Latest News | Morris Thompson Cultural and Visitors Center - Part 2

Athabascan Beadwork Designs Inspire Sidewalk Mosaics

Athabascan beadwork – and a willow root basket – will soon become sidewalk art outside the Morris Thompson Center. Inspired by designs from Athabascan master artists from all over Interior Alaska, the artwork was digitized, enlarged, and translated into glass tile mosaics that are being prepped for installation later this month. Belarde Company out of  Seattle, WA provides a patented process, Lithocrete, which allows for the seeding of small glass tiles in concrete. “The color palette is vibrant enough to do justice to these incredible beadwork designs,” said Cultural Program Director Dixie Alexander. “They look beautiful!” The completed sidewalk mosaics will be 8 ft to 14 ft in diameter.

Designs are inspired by the following artists:

  • Lina Demoski/Anvik
  • Judy Thomas/Northway
  • Mary Simple/Ft. Yukon
  • Master Artists working on the Athabascan clothing project for Tanana Chiefs Conference
  • Unknown artist from the Tanana area – from a slipper in the UA Museum of the North collection


Love Under the Antler Arch

Brian and Marilyn wed under the Antler Arch

Outgoing News-Miner publisher Marilyn Romano and her longtime beau Brian Hove got married under the Morris Thompson Center’s Antler Arch in late June. Romano was relocating for her new position at Alaska Airlines, and wanted to get married in Fairbanks before moving to Anchorage. “Brian and I met here 13 years ago, so the banks of the Chena River was perfect,” said Romano. “We love the Alaskan feel of the antler arch.”

The Antler Arch Web Cam made it easy to involve her family in Texas on short notice. She called and told them to check out the website, but didn’t tell them why. “They were all surprised and happy to be able to watch us get married on the ‘Antler Cam’ – and the tourists loved it!” said Romano.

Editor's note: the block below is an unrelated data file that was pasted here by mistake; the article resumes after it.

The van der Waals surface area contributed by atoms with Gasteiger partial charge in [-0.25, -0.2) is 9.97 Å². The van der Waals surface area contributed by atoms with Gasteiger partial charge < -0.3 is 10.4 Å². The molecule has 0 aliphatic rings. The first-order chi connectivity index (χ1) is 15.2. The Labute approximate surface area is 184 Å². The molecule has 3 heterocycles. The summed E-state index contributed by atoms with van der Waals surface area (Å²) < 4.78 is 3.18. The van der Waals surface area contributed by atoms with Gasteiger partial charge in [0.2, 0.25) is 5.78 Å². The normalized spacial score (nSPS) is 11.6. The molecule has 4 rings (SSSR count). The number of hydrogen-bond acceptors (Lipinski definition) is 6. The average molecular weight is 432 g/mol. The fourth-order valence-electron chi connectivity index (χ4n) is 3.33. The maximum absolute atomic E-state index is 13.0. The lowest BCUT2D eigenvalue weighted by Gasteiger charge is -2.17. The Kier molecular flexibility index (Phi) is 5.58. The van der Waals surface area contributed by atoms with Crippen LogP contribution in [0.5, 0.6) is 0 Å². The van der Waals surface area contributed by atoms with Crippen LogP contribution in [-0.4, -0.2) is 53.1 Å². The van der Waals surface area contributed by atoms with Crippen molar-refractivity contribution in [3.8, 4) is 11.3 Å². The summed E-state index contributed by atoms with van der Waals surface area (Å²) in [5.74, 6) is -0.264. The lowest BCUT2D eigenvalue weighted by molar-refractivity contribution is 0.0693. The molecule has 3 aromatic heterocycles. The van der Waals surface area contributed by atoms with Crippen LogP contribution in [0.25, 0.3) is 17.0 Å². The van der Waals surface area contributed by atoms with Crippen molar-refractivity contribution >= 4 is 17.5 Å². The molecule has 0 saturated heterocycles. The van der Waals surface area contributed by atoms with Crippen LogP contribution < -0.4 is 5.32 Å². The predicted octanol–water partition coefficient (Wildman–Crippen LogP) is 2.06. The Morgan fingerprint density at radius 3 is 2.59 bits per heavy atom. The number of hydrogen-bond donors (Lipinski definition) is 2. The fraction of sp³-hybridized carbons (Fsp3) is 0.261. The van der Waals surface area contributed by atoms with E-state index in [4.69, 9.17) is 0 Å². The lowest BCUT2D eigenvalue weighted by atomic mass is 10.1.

If you want to coordinate your own special moment under the arch, tell your family and friends around the world to go to and click on the Antler Arch link.

Traditional Athabascan Clothing Project

In the Artisans Workshop, master artists Josephine John, Corinna Evans, Denise Hardesty, Rita Pitka and Dixie Alexander are busy sewing a set of traditional Athabascan clothing. Stunning beadwork, moosehide, wolf, muskrat, wolverine and beaver fur, combined with master skin sewing skills, lots of laughter, and sore fingers are yielding the following creations:

  • Yukon Style Women’s Muskrat Parka
  • Yukon Style Child Size Parka
  • Traditional Dress
  • Moose Skin Chiefs Coat
  • Moose Skin Vest
  • Large and small Beaver Skin Hat
  • Large and small Beaver gloves

Beginning June 1st, visitors to the Center will be able to dress their entire family in these beautiful creations and take home a family portrait on CD. $65 per family for a 15-minute portrait session.

Flying Bishop’s Plane Graces Center’s Lobby

More than 250 family and friends of the late Bishop William Gordon gathered in October 2010 to dedicate the plane and exhibit installed in his honor. They sang hymns in Inupiat and Athabascan dialects, laughed, and shared warm memories with the Bishop’s wife Shirley and their children Bill, Paneen, and Anna who were all on hand for the dedication.